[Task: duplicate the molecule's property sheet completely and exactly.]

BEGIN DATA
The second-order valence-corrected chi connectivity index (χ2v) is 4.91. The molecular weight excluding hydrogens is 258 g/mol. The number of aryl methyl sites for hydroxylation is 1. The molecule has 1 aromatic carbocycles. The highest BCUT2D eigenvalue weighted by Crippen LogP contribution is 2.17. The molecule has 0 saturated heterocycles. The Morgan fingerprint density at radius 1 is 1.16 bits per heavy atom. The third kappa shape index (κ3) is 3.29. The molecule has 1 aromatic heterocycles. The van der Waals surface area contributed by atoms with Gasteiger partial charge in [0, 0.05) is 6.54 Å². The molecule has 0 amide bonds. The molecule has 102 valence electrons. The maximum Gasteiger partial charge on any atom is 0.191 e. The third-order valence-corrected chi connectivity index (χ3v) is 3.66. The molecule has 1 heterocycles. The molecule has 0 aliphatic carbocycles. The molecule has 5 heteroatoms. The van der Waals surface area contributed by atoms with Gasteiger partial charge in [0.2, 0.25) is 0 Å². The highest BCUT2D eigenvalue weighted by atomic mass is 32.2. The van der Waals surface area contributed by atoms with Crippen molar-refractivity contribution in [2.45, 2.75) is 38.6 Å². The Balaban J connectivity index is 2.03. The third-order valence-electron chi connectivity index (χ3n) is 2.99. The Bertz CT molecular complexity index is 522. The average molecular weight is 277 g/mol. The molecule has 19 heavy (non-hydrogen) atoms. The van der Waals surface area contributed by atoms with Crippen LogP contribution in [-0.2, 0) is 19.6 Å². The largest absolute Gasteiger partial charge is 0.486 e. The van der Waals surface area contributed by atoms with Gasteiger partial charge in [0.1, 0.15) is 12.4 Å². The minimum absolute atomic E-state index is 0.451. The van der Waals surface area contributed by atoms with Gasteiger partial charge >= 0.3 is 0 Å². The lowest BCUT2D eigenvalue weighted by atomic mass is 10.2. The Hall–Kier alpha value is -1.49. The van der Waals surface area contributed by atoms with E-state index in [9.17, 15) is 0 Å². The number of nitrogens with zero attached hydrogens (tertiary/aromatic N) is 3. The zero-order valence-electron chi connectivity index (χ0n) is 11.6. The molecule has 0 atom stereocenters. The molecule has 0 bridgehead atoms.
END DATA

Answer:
The second-order valence-corrected chi connectivity index (χ2v) is 4.91. The molecular weight excluding hydrogens is 258 g/mol. The number of aryl methyl sites for hydroxylation is 1. The molecule has 1 aromatic carbocycles. The highest BCUT2D eigenvalue weighted by Crippen LogP contribution is 2.17. The molecule has 0 saturated heterocycles. The Morgan fingerprint density at radius 1 is 1.16 bits per heavy atom. The third kappa shape index (κ3) is 3.29. The molecule has 1 aromatic heterocycles. The van der Waals surface area contributed by atoms with Gasteiger partial charge in [0, 0.05) is 6.54 Å². The molecule has 0 amide bonds. The molecule has 102 valence electrons. The maximum Gasteiger partial charge on any atom is 0.191 e. The third-order valence-corrected chi connectivity index (χ3v) is 3.66. The molecule has 1 heterocycles. The molecule has 0 aliphatic carbocycles. The molecule has 5 heteroatoms. The van der Waals surface area contributed by atoms with Gasteiger partial charge in [0.2, 0.25) is 0 Å². The highest BCUT2D eigenvalue weighted by atomic mass is 32.2. The van der Waals surface area contributed by atoms with Crippen molar-refractivity contribution in [2.45, 2.75) is 38.6 Å². The Balaban J connectivity index is 2.03. The third-order valence-electron chi connectivity index (χ3n) is 2.99. The Bertz CT molecular complexity index is 522. The average molecular weight is 277 g/mol. The molecule has 19 heavy (non-hydrogen) atoms. The van der Waals surface area contributed by atoms with Crippen LogP contribution in [-0.2, 0) is 19.6 Å². The largest absolute Gasteiger partial charge is 0.486 e. The van der Waals surface area contributed by atoms with Gasteiger partial charge in [0.1, 0.15) is 12.4 Å². The minimum absolute atomic E-state index is 0.451. The van der Waals surface area contributed by atoms with Gasteiger partial charge >= 0.3 is 0 Å². The lowest BCUT2D eigenvalue weighted by atomic mass is 10.2. The Hall–Kier alpha value is -1.49. The van der Waals surface area contributed by atoms with E-state index in [9.17, 15) is 0 Å². The number of nitrogens with zero attached hydrogens (tertiary/aromatic N) is 3. The zero-order valence-electron chi connectivity index (χ0n) is 11.6. The molecule has 0 atom stereocenters. The molecule has 0 bridgehead atoms.